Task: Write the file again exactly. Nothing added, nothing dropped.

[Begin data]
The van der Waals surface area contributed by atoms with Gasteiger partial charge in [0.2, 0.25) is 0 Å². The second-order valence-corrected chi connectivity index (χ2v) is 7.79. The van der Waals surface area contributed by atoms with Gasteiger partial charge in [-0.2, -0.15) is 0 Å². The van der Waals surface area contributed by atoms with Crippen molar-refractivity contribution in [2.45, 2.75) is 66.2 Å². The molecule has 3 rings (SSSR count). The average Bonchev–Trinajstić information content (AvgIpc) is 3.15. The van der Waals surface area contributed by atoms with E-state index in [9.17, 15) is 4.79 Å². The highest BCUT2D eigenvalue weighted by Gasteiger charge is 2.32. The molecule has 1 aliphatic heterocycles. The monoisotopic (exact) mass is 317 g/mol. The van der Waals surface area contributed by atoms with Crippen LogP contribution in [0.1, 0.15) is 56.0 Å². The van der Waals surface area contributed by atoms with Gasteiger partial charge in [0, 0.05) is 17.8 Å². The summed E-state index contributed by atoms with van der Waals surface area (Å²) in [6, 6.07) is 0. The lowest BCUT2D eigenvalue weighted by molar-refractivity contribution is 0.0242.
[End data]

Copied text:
The van der Waals surface area contributed by atoms with Gasteiger partial charge in [0.2, 0.25) is 0 Å². The second-order valence-corrected chi connectivity index (χ2v) is 7.79. The van der Waals surface area contributed by atoms with Gasteiger partial charge in [-0.2, -0.15) is 0 Å². The van der Waals surface area contributed by atoms with Crippen molar-refractivity contribution in [2.45, 2.75) is 66.2 Å². The molecule has 3 rings (SSSR count). The average Bonchev–Trinajstić information content (AvgIpc) is 3.15. The van der Waals surface area contributed by atoms with E-state index in [9.17, 15) is 4.79 Å². The highest BCUT2D eigenvalue weighted by Gasteiger charge is 2.32. The molecule has 1 aliphatic heterocycles. The monoisotopic (exact) mass is 317 g/mol. The van der Waals surface area contributed by atoms with Crippen LogP contribution in [0.1, 0.15) is 56.0 Å². The van der Waals surface area contributed by atoms with Gasteiger partial charge in [0, 0.05) is 17.8 Å². The summed E-state index contributed by atoms with van der Waals surface area (Å²) in [6, 6.07) is 0. The lowest BCUT2D eigenvalue weighted by molar-refractivity contribution is 0.0242.